TLP: And You Thought The Oil Spill Was Messy
Hey, look at this. Seems the oil industry does prepare for some things. Maybe not so much when it comes to exploding offshore rigs, but definitely when we're talking litigation.
Props to the AP (via The Washington Post):
More than half of the federal judges in districts where the bulk of Gulf oil spill-related lawsuits are pending have financial connections to the oil and gas industry, complicating the task of finding judges without conflicts to hear the cases, an Associated Press analysis of judicial financial disclosure reports shows.Those are encouraging developments from a few of the judges the AP tagged as holding oil in their portfolios. Still more than a few more to be heard from.
Thirty-seven of the 64 active or senior judges in key Gulf Coast districts in Louisiana, Texas, Alabama, Mississippi and Florida have links to oil, gas and related energy industries, including some who own stocks or bonds in BP PLC, Halliburton or Transocean - and others who regularly list receiving royalties from oil and gas production wells, according to the reports judges must file each year. The AP reviewed 2008 disclosure forms, the most recent available.
Those three companies are named as defendants in virtually all of the 150-plus lawsuits seeking damages, mainly for economic losses in the fishing, seafood, tourism and related industries, that have been filed over the growing oil spill since the Deepwater Horizon drilling rig exploded April 20, killing 11 workers. Attorneys for the companies and those suing them are pushing for consolidation of the cases in one court, with BP recommending Texas and others advocating for Louisiana and other states.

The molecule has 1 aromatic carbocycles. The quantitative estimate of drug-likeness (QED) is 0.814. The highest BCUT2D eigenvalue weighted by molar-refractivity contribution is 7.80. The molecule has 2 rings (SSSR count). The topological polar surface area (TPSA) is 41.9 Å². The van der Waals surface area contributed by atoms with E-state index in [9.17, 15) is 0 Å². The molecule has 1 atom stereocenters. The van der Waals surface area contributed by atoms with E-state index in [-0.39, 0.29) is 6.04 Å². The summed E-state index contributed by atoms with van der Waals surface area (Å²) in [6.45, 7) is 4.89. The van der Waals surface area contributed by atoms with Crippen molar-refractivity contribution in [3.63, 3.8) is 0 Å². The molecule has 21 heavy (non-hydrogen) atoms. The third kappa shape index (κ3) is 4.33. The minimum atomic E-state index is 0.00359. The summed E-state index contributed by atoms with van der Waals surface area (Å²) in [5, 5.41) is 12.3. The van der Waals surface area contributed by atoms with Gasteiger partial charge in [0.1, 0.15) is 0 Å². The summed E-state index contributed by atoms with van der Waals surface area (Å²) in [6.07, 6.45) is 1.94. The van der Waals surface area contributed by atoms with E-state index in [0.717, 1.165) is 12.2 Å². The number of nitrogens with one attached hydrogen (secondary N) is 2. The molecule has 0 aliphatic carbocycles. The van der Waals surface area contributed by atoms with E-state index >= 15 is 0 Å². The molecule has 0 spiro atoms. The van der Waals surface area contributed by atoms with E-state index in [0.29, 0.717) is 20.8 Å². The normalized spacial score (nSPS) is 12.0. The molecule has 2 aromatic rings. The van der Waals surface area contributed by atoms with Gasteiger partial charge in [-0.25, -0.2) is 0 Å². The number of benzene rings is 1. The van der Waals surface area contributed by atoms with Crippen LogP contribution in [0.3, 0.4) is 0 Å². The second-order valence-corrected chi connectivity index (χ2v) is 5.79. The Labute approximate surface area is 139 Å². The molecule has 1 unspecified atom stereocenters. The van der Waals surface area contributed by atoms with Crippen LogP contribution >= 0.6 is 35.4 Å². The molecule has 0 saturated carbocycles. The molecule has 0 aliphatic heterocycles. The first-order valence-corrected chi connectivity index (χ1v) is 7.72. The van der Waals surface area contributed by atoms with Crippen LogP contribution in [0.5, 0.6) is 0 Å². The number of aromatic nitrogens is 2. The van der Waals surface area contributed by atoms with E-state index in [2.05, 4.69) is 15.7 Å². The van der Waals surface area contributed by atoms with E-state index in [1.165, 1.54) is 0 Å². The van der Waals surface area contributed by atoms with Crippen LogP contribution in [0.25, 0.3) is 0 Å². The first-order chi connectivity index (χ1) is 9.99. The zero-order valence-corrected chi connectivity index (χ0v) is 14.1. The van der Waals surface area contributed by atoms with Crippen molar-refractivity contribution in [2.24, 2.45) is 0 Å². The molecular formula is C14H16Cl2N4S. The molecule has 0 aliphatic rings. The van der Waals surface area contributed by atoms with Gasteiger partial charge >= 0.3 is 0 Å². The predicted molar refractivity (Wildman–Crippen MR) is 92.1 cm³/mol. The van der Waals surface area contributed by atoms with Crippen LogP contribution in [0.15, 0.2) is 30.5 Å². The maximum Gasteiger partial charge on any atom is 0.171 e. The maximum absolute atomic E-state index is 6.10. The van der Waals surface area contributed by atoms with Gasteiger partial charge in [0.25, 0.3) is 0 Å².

A Washington-based federal judicial panel is scheduled to meet next month to decide whether to consolidate the cases and, if so, which judge should be assigned the monumental task. The job would include such key pretrial decisions as certifying a large class of plaintiffs to seek damages, a potential multibillion-dollar settlement, whether to dismiss the cases and what documents BP and the other companies might be forced to produce in court.
The AP review of disclosure statements shows the oil and gas industry's roots run as deep in the Gulf Coast's judiciary as they do in the region's economy. For example, one federal judge in Texas is a member of Houston's Petroleum Club, an "exclusive, handsome club of, and for, men of the oil industry."
Federal judicial rules require judges to disqualify themselves from hearing cases involving a company in which they have a direct financial interest, and some Louisiana judges have already done so. For example, U.S. District Judge Mary Ann Vial Lemmon in New Orleans, who reported ownership of BP stock, issued an order in early May that the court clerk not allot cases involving BP or related entities to her docket.
Another New Orleans jurist, U.S. District Judge Carl Barbier, said in court Friday he is selling his oil and gas investments - which included Transocean and Halliburton - to avoid any perception of a conflict. Barbier is presiding over about 20 spill-related lawsuits and some attorneys are recommending that he be chosen to oversee all cases filed nationally.
Still another judge in Louisiana, U.S. District Judge Eldon Fallon, recused himself because his attorney son-in-law is representing several people and businesses filing suits against BP and the other companies over the rig explosion.